The Constitution of the United States was drawn up at a convention which met in Philadelphia from May until September in 1787. It was a result of many compromises and many of those who signed it had doubts about some of its provisions. The constitution was then submitted to the individual states for ratification. It was to go into effect after two-thirds (9) of the 13 states ratified (accepted) it.
North Carolina called for the election of delegates to a convention. The convention met in Hillsborough from July 21st to August 4th, 1788. The Honorable Samuel Johnston, Governor of NC, was elected President of the convention. Johnston was a nephew of Mrs. Thomas Kenan of Duplin County.
There was much debate in the convention. The Federalists favored ratification and the Anti-Federalist were opposed its acceptance. Opposition arose because there was no Bill of Rights in the Constitution and there was fear that the Federal Government would be too powerful and would be unresponsive to the will of the people.
The Hillsborough Convention was made up of 270 of the leading citizens of the state. The convention voted against ratification 169 to 101.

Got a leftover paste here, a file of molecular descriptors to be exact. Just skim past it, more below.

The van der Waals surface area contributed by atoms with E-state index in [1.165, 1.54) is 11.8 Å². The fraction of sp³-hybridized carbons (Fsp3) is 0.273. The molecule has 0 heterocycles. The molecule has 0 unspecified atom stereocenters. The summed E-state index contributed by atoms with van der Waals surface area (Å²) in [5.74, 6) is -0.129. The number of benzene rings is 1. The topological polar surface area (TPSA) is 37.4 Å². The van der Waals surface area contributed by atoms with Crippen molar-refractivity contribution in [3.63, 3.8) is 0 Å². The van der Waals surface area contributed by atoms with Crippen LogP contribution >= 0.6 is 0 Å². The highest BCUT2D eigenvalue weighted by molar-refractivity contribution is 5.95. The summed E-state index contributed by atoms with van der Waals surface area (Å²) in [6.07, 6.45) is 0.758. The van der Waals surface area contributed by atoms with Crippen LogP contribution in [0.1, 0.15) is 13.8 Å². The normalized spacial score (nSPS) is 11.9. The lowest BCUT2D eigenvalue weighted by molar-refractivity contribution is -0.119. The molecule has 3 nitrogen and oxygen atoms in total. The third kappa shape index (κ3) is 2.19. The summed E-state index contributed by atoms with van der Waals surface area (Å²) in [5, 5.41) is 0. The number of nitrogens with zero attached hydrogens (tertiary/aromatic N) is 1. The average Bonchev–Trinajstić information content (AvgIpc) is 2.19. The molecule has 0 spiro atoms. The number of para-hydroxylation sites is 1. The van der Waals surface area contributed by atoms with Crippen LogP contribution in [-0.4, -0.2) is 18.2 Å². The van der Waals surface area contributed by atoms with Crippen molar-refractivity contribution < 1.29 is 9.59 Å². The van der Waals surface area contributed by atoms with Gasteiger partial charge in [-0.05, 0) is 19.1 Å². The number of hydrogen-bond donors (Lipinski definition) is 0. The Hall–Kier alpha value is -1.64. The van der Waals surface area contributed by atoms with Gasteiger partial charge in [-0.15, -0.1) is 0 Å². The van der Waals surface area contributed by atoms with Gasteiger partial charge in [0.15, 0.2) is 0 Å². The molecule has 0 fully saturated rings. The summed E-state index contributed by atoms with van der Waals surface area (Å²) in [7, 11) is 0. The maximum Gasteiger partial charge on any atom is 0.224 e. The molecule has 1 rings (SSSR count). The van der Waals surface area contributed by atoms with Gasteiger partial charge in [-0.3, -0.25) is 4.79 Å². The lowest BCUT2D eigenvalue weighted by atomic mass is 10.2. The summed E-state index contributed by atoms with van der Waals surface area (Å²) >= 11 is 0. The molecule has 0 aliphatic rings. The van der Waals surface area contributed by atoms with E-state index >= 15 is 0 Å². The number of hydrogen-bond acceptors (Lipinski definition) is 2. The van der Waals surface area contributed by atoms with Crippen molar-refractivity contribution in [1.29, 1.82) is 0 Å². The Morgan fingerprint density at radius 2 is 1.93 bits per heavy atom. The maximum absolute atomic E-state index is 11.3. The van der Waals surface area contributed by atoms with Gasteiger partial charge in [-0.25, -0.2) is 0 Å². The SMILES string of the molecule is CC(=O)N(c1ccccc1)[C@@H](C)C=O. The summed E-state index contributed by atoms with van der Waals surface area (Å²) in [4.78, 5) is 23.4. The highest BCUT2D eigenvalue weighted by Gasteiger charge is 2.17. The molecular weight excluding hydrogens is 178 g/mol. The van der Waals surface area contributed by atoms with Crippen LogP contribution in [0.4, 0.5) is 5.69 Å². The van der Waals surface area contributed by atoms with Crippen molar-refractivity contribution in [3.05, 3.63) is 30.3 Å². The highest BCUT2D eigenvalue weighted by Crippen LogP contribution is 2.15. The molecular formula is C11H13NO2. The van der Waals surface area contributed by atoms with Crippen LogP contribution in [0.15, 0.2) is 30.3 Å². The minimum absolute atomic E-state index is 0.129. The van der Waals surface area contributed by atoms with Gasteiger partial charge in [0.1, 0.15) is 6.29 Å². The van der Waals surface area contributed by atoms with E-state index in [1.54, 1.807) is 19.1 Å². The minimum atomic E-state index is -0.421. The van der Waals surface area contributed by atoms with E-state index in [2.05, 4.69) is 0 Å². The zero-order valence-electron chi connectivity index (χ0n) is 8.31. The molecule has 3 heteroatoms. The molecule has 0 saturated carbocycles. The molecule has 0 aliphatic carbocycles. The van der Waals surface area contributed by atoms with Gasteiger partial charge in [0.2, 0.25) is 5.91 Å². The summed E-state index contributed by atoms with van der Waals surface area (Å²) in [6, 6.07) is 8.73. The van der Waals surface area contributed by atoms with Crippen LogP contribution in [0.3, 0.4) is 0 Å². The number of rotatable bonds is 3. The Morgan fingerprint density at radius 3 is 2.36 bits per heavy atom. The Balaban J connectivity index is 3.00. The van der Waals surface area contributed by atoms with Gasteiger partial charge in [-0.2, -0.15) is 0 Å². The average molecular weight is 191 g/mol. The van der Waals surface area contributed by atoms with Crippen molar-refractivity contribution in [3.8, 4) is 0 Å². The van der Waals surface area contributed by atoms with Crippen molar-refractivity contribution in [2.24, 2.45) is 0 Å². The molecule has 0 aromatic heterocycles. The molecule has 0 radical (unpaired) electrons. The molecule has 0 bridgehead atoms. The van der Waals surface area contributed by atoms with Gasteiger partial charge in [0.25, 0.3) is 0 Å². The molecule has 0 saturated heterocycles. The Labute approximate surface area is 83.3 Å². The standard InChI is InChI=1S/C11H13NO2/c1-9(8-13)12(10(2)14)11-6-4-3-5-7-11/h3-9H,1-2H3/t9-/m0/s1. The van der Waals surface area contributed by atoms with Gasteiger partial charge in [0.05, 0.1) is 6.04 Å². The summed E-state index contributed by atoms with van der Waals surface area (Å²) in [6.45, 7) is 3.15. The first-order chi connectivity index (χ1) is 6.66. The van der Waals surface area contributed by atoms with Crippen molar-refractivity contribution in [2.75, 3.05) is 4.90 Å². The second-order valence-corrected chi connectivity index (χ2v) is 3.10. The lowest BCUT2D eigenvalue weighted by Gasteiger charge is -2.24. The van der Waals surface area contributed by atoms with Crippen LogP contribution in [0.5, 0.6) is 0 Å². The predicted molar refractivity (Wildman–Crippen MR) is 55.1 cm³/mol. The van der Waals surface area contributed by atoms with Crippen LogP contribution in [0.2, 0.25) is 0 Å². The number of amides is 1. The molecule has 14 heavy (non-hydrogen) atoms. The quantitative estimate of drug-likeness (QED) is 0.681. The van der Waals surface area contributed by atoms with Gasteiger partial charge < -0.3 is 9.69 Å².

The delegates from Wayne County were Dr. Andrew Bass of Waynesborough, James
Handley, Richard McKinne, Burwell Mooring, and William Taylor.
The delegates from Duplin County were William Dickson, James Gillespie, James Kenan, Francis Oliver, and Charles Wood.
The delegates from Sampson County were Richard Clinton, David Dodd, Hardy Holmes, Lewis Holmes, and Curtis Ivey.
All the delegates from these three counties voted against acceptance of the Constitution.
By the summer of 1788, the U.S. Constitution was ratified by two-thirds of the states but not yet in NC. In 1789, North Carolina called another ratification convention to meet in Fayetteville from November 16th to November 23rd, 1789.
For the second convention, the delegates from Wayne County were David Cogdell, James Handley, Josiah Jernigan, Richard McKinne, and Burwell Mooring. Jernigan, Handley and McKinne voted for ratification; Cogdell, and Mooring voted against it.
The delegates from Duplin County were Robert Dickson, James Gillespie, James Kenan, James Pearsall, and Levin Watkins. All the delegates from Duplin voted against ratification.
The delegates from Sampson were Richard Clinton, Hardy Holmes, William King,
James Spiller, and Capt. James Thomson. All the delegates from Sampson voted against ratification except James Spiller.
Ratification was finally passed at the Fayetteville Convention by a vote of 914 to 77, with most of the delegates from Duplin and Sampson voting against it.
* Reprinted with permission of the Mount Olive Tribune